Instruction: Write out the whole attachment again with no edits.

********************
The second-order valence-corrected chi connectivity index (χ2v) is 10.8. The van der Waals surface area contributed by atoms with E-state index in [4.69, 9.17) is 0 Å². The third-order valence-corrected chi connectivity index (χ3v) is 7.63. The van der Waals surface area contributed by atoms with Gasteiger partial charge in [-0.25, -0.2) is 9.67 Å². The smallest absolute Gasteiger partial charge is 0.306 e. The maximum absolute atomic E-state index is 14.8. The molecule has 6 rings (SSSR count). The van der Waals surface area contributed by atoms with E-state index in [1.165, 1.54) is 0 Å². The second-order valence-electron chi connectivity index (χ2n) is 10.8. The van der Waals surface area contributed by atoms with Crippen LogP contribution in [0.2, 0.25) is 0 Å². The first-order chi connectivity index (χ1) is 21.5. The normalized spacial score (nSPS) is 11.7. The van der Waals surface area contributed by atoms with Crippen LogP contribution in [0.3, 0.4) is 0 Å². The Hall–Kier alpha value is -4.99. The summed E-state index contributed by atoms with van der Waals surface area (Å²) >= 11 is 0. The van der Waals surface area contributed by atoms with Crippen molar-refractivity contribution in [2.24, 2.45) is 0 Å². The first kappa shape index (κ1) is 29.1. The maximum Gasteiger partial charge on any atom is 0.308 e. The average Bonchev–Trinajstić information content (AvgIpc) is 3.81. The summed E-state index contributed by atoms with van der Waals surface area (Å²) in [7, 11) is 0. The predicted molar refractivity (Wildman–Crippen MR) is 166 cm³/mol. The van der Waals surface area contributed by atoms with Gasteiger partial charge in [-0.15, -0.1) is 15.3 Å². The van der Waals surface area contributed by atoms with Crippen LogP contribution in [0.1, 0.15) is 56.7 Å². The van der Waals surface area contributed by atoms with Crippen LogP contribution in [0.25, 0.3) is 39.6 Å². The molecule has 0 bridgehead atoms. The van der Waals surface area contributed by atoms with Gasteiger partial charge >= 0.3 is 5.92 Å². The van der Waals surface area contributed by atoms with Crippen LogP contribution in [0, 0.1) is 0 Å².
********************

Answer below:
The second-order valence-corrected chi connectivity index (χ2v) is 10.8. The van der Waals surface area contributed by atoms with E-state index in [4.69, 9.17) is 0 Å². The third-order valence-corrected chi connectivity index (χ3v) is 7.63. The van der Waals surface area contributed by atoms with Gasteiger partial charge in [-0.25, -0.2) is 9.67 Å². The smallest absolute Gasteiger partial charge is 0.306 e. The maximum absolute atomic E-state index is 14.8. The molecule has 6 rings (SSSR count). The van der Waals surface area contributed by atoms with E-state index in [1.165, 1.54) is 0 Å². The second-order valence-electron chi connectivity index (χ2n) is 10.8. The van der Waals surface area contributed by atoms with Crippen LogP contribution in [0.2, 0.25) is 0 Å². The first-order chi connectivity index (χ1) is 21.5. The normalized spacial score (nSPS) is 11.7. The van der Waals surface area contributed by atoms with Crippen LogP contribution in [0.3, 0.4) is 0 Å². The Hall–Kier alpha value is -4.99. The summed E-state index contributed by atoms with van der Waals surface area (Å²) >= 11 is 0. The van der Waals surface area contributed by atoms with Crippen molar-refractivity contribution in [2.24, 2.45) is 0 Å². The first kappa shape index (κ1) is 29.1. The maximum Gasteiger partial charge on any atom is 0.308 e. The average Bonchev–Trinajstić information content (AvgIpc) is 3.81. The summed E-state index contributed by atoms with van der Waals surface area (Å²) in [7, 11) is 0. The predicted molar refractivity (Wildman–Crippen MR) is 166 cm³/mol. The van der Waals surface area contributed by atoms with Gasteiger partial charge in [-0.15, -0.1) is 15.3 Å². The van der Waals surface area contributed by atoms with Crippen LogP contribution in [0.1, 0.15) is 56.7 Å². The van der Waals surface area contributed by atoms with Crippen LogP contribution in [0.25, 0.3) is 39.6 Å². The molecule has 0 bridgehead atoms. The van der Waals surface area contributed by atoms with Gasteiger partial charge >= 0.3 is 5.92 Å². The van der Waals surface area contributed by atoms with Crippen LogP contribution in [0, 0.1) is 0 Å².